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Nick Gilder - Hot Child in the City

Nick Gilder - Hot Child in the City On WLCY RADIO
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Hot Child in the City is an ode to runaways from the album City Nights. It was written and recorded by Nick Gilder and it went to number one both in Canada (October 14, 1978) and in the United States (October 28, 1978). It was not his first number one single: as the lead singer of the glam rock band Sweeney Todd, he had hit #1 in Canada on June 26, 1976 (in the RPM listing) with the single "Roxy Roller", which remained at the top for three weeks. He won 2 Juno Awards in Canada and a People's Choice Award in the US. According to The Billboard Book of Number 1 Hits it held the record for taking the longest amount of time to reach number one.

Despite the song's innocent and catchy pop stylings, the tune is based on Gilder's experiences witnessing child prostitution. "I've seen a lot of young girls, 15 and 16, walking down Hollywood Boulevard with their pimps. Their home environment drove them to distraction so they ran away, only to be trapped by something even worse. It hurts to see that so I tried writing from the perspective of a lecher – in the guise of an innocent pop song."
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Nazareth - Love Hurts

 Nazareth - Love Hurts
"Love Hurts" is a song, written and composed by Boudleaux Bryant. First recorded by The Everly Brothers in July 1960, the song is also well known from a 1975 international hit version by the hard rock band Nazareth and in the UK by a top 5 hit in 1975 by Jim Capaldi.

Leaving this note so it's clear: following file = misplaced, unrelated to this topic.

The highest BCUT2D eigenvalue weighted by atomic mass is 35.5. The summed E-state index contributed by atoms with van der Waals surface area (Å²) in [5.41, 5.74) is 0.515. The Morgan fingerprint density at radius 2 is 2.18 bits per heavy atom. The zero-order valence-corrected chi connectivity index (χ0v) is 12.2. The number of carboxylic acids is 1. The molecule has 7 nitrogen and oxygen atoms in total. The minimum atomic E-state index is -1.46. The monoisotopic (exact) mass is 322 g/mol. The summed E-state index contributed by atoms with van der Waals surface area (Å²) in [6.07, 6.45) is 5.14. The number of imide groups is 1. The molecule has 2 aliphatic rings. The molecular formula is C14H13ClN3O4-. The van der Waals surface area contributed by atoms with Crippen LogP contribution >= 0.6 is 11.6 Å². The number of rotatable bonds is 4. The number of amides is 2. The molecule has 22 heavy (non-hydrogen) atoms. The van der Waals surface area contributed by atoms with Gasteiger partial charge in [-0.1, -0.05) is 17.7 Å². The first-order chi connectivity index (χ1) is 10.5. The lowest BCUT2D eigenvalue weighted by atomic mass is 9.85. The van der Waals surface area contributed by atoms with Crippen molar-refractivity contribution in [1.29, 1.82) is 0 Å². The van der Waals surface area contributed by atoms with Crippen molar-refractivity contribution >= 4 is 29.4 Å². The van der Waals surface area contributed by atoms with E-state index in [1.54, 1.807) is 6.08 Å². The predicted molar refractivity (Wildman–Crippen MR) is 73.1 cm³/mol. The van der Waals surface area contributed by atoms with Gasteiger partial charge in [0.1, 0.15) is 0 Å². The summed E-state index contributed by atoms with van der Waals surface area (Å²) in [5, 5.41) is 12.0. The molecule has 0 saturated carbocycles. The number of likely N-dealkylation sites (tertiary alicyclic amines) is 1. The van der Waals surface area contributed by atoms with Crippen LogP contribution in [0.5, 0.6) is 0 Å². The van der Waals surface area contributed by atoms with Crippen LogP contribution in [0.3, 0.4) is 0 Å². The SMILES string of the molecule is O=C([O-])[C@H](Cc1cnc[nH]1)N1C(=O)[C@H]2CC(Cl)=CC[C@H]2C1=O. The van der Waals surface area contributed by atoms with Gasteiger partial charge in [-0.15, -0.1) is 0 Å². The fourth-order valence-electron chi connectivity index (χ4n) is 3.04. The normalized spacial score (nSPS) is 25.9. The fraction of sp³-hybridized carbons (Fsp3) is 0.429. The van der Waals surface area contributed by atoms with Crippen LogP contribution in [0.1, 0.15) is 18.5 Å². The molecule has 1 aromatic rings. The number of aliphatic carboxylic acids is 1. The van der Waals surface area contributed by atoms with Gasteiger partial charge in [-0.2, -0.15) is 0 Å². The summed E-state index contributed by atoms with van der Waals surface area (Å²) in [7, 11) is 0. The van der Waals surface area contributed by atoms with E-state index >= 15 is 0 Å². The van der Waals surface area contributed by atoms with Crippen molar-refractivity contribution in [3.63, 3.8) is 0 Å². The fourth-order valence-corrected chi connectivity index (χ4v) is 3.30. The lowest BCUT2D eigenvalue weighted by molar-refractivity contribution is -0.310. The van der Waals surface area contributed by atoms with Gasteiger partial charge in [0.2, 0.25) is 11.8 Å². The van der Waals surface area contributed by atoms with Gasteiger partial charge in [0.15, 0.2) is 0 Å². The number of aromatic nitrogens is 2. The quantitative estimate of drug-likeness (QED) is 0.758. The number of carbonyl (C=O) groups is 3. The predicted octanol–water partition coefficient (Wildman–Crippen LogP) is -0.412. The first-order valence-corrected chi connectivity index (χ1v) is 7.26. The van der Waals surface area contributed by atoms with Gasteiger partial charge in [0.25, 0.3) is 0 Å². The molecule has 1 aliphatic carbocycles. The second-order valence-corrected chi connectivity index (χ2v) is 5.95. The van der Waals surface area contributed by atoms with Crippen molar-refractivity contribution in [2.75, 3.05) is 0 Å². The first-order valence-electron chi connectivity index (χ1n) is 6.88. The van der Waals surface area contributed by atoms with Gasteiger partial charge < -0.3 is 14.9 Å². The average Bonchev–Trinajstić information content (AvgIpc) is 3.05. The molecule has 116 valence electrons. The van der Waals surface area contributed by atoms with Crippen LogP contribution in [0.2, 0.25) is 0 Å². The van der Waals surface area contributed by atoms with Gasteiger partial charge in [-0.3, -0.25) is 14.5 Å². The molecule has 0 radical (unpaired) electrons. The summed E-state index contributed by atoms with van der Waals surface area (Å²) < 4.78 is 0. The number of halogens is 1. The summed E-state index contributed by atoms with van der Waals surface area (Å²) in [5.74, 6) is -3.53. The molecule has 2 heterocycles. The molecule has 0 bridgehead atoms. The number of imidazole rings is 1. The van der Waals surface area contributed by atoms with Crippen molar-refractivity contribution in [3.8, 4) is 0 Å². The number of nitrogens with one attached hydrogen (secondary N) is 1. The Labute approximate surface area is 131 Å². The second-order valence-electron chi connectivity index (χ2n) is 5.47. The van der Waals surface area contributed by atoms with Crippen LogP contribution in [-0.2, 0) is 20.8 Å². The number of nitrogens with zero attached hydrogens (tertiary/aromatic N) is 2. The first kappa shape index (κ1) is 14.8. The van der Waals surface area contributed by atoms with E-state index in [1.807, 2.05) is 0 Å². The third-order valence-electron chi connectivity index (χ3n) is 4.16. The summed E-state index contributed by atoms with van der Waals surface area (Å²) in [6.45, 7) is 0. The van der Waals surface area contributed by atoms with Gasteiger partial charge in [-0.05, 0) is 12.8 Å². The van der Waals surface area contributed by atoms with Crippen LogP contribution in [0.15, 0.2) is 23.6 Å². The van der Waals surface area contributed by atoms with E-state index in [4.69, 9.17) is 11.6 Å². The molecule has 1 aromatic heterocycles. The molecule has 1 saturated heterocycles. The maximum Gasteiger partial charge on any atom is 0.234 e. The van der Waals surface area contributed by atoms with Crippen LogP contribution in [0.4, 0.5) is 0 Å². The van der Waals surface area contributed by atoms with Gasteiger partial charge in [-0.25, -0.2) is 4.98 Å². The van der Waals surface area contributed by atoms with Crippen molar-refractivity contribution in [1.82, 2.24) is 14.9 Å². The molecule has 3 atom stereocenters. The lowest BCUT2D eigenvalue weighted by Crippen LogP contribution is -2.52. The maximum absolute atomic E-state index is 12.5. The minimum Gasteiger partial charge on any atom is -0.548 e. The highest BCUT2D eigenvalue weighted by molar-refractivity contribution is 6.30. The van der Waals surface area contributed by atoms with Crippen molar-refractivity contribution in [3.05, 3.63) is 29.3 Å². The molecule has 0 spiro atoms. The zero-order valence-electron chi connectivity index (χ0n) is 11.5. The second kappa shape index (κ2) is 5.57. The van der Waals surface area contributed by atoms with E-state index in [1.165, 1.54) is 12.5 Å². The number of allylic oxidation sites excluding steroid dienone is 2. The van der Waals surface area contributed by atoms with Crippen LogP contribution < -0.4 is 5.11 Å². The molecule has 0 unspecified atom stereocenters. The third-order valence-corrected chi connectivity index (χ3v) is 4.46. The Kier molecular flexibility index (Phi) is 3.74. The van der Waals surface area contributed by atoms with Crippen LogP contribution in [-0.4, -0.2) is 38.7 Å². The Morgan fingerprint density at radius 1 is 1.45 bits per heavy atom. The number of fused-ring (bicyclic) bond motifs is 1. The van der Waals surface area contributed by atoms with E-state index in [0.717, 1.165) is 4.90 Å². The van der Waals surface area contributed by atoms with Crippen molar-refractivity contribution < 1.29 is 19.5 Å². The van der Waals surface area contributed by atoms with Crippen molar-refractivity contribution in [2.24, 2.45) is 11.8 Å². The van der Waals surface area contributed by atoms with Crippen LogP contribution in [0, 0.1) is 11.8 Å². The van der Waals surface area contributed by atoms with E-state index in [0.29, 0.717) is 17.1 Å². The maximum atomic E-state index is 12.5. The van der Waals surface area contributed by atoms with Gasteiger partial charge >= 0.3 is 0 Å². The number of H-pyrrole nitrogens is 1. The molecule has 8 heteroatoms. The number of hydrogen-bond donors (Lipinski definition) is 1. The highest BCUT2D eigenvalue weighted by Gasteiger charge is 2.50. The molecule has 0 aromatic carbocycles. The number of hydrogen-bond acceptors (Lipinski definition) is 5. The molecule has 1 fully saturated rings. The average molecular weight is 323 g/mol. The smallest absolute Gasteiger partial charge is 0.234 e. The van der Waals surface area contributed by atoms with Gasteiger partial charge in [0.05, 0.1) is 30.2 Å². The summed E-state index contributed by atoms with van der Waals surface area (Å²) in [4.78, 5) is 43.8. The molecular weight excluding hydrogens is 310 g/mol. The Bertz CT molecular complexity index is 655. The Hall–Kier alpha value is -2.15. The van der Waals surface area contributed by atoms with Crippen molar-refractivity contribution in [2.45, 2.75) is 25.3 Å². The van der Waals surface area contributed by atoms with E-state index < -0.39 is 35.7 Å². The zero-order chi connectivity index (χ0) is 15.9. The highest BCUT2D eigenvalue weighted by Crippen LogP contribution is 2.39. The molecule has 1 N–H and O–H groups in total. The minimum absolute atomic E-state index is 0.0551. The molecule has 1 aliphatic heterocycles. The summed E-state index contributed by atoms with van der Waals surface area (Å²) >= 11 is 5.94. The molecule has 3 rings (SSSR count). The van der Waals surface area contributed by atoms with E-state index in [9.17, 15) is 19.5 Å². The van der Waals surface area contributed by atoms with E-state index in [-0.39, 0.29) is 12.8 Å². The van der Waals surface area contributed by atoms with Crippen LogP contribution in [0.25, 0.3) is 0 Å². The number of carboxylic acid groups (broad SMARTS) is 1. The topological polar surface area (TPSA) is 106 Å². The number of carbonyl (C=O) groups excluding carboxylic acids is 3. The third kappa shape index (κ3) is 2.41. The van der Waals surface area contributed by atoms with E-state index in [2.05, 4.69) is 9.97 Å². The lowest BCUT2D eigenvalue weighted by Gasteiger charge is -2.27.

The most successful recording of the song was by hard rock band Nazareth, who took the song to the U.S. Top 10 in 1975 and hit number one in Norway and the Netherlands.

Performed as a rock ballad, the Nazareth version was the most popular version of the song and the only rendition of "Love Hurts" to become a hit single in the United States, reaching No. 8 on the Billboard Hot 100 in early 1976. Billboard ranked it as the No. 23 song for 1976. As part of the "Hot Tracks (EP)" it also reached No. 15 in the UK in 1977. Nazareth's version was an international hit, peaking at No. 1 in Canada, South Africa and Norway, and remains the best-known recording of the song. The Nazareth single was so successful in Norway that it charted for 61 weeks on the Norwegian charts (VG-lista Top 10), including 14 weeks at No. 1, making it the top single of all time in that country.

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Timmy Thomas - Why Can't We Live Together

Timmy Thomas - Why Can't We Live Together on WLCY Radio
"Why Can't We Live Together" is a song by Timmy Thomas from the album Why Can't We Live Together. The song is notable for its sparse, stripped-down production, which featured only a Hammond organ, percussion from an early rhythm machine and Thomas's passionate, soulful vocal. Thomas first sang it as an improvised number on his own nightclub, the "Denisse Lounge". Afterwards, as the audience loved it, with the help of his employees, he did write it. So, Timmy recorded a demo at Dukoff Recording Studios in North Miami, Florida, with Bill Borkan acting as sound engineer. The single short version got more airplay, because the longer instrumental Coda, was considered by many radio stations, to be more closer to Jazz.